We will first consider Heimskringla's story. A river, by name Tanakvisl, or Vanakvisl, empties into the Black Sea. This river separates Asia from Europe. East of Tanakvisl, that is to say, then in Asia, is a country formerly called Asaland or Asaheim, and the chief citadel or town in that country was called Asgard. It was a great city of sacrifices, and there dwelt a chief who was known by the name Odin. Under him ruled twelve men who were high-priests and judges. Odin was a great chieftain and conqueror, and so victorious was he, that his men believed that victory was wholly inseparable from him. If he laid his blessing hand on anybody's head, success was sure to attend him. Even if he was absent, if called upon in distress or danger, his very name seemed to give comfort. He frequently went far away, and often remained absent half-a-year at a time. His kingdom was then ruled by his brothers Vile and Ve. Once he was absent so long that the Asas believed that he would never return. Then his brothers married his wife Frigg. Finally he returned, however, and took Frigg back again. The Asas had a people as their neighbours called the Vans. Odin made war on the Vans, but they defended themselves bravely. When both parties had been victorious and suffered defeat, they grew weary of warring, made peace, and exchanged hostages. The Vans sent their son Njord and his son Frey, and also Kvaser, as hostages to the Asas; and the latter gave in exchange Honer and Mimer. Odin gave Njord and Frey the dignity of priests. Frey's sister, too, Freyja, was made a priestess. The Vans treated the hostages they had received with similar consideration, and created Honer a chief and judge. But they soon seemed to discover that Honer was a stupid fellow. They considered themselves cheated in the exchange, and, being angry on this account, they cut off the head, not of Honer, but of his wise brother Mimer, and sent it to Odin. He embalmed the head, sang magic songs over it, so that it could talk to him and tell him many strange things. Asaland, where Odin ruled is separated by a great mountain range from Tyrkland, by which Heimskringla means Asia Minor, of which the celebrated Troy was supposed to have been the capital. In Tyrkland, Odin also had great possessions. But at that time the Romans invaded and subjugated all lands, and many rulers fled on that account from their kingdoms. And Odin, being wise and versed in the magic art, and knowing, therefore, that his descendants were to people the northern part of the world, he left his kingdom to his brothers Vile and Ve, and migrated with many followers to Gardarike, Russia. Njord, Frey, and Freyja, and the other priests who had ruled under him in Asgard, accompanied him, and sons of his were also with him. From Gardarike he proceeded to Saxland, conquered vast countries, and made his sons rulers over them. From Saxland he went to Funen, and settled there. Seeland did not then exist. Odin sent the maid Gefion north across the water to investigate what country was situated there. At that time ruled in Svithiod a chief by name Gylfe. He gave Gefion a ploughland, and, by the help of four giants changed into oxen, Gefion cut out with the plough, and dragged into the sea near Funen that island which is now called Seeland. Where the land was ploughed away there is now a lake called Logrin. Skjold, Odin's son, got this land, and married Gefion. And when Gefion informed Odin that Gylfe possessed a good land, Odin went thither, and Gylfe, being unable to make resistance, though he too was a wise man skilled in witchcraft and sorcery, a peaceful compact was made, according to which Odin acquired a vast territory around Logrin; and in Sigtuna he established a great temple, where sacrifices henceforth were offered according to the custom of the Asas.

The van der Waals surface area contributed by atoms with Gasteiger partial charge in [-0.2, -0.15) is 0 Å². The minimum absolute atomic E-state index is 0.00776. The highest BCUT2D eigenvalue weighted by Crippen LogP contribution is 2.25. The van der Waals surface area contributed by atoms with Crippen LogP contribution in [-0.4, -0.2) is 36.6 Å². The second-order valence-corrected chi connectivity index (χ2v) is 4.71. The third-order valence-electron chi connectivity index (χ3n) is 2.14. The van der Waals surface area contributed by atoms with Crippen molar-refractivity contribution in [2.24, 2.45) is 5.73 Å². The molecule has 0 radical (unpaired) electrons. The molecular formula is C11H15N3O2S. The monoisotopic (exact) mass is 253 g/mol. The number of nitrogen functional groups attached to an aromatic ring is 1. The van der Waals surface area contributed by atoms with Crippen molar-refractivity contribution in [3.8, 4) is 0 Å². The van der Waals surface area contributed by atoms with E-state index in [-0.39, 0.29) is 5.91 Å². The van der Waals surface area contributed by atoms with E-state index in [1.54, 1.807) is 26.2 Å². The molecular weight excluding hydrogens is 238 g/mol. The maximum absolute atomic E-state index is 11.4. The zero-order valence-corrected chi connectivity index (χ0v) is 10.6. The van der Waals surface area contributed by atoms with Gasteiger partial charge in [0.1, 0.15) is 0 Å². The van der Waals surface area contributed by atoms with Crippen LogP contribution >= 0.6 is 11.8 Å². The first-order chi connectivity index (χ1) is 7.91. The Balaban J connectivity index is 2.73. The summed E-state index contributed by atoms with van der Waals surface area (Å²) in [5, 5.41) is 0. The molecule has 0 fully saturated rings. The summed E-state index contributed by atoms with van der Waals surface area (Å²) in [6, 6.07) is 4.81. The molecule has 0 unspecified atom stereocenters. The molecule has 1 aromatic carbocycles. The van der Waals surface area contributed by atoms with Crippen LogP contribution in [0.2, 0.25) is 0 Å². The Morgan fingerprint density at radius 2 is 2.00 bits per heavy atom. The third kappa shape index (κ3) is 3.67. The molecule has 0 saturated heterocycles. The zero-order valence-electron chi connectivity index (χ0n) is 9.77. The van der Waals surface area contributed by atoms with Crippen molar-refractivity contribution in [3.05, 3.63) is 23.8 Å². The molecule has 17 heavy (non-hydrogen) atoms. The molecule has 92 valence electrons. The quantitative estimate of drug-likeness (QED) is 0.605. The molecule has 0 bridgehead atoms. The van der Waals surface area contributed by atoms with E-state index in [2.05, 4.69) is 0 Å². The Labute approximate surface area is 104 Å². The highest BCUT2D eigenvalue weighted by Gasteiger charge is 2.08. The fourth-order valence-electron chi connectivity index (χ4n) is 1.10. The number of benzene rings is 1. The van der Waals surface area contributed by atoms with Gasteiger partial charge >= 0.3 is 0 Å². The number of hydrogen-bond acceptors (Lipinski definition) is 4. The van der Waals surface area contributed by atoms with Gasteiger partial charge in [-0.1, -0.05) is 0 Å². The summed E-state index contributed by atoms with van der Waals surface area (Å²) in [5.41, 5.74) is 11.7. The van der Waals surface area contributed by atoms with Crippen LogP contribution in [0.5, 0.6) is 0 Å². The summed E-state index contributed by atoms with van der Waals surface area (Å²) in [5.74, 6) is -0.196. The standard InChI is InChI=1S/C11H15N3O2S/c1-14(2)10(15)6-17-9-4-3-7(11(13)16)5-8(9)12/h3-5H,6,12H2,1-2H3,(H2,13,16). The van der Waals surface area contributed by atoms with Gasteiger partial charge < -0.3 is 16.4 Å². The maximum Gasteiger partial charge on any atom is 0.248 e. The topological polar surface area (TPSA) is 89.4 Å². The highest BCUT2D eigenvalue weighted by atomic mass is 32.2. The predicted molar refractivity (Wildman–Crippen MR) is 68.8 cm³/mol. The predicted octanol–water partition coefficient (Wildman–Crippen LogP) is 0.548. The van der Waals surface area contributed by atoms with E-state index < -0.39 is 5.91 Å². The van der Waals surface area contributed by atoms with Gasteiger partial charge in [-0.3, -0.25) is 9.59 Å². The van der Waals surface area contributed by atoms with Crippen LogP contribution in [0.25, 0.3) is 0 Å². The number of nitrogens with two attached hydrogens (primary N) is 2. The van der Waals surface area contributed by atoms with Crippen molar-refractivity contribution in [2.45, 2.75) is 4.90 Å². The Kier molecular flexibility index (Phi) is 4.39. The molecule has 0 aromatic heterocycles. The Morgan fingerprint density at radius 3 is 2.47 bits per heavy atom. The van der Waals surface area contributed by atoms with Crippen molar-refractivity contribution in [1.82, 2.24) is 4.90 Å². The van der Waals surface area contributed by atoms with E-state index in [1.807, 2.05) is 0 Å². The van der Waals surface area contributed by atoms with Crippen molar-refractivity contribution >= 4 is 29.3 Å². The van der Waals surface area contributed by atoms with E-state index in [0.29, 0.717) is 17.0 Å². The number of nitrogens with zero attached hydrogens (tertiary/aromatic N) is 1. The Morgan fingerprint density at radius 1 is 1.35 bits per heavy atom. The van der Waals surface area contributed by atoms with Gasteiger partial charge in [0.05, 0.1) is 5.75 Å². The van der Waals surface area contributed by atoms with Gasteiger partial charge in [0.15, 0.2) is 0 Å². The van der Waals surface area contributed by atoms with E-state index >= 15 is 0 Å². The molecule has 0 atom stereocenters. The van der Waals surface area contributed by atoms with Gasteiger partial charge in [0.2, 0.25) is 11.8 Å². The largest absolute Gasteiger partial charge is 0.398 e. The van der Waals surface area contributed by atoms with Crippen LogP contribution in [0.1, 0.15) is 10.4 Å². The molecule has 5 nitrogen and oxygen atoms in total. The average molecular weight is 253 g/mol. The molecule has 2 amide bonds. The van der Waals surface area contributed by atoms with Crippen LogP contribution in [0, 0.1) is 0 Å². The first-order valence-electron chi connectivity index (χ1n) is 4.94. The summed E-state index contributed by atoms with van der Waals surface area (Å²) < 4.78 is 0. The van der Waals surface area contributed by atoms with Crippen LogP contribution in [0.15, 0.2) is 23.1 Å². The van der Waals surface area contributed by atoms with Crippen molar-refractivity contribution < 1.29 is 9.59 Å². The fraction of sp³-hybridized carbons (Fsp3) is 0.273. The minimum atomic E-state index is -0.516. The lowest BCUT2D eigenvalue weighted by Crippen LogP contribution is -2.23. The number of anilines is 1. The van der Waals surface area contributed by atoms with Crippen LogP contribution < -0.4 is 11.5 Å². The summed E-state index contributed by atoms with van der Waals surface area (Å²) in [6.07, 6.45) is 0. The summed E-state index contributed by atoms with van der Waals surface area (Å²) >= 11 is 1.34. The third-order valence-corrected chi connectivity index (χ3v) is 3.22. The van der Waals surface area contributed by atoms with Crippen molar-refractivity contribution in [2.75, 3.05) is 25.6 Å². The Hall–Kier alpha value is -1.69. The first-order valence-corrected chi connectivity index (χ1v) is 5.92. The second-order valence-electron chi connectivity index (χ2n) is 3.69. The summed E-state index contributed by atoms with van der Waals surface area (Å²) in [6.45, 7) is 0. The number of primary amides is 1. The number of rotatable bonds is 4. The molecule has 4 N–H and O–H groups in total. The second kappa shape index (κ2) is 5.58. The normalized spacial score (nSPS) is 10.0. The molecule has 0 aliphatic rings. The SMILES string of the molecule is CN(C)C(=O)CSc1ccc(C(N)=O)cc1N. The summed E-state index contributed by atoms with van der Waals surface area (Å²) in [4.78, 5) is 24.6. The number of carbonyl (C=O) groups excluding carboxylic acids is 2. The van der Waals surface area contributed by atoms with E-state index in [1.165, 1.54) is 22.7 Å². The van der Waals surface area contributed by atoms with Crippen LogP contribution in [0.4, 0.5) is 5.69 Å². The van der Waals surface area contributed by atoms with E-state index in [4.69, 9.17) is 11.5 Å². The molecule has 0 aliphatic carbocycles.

Editore Library Of Alexandria
Formato Ebook con Adobe DRM
EAN-13 9781465507716 9781465507716
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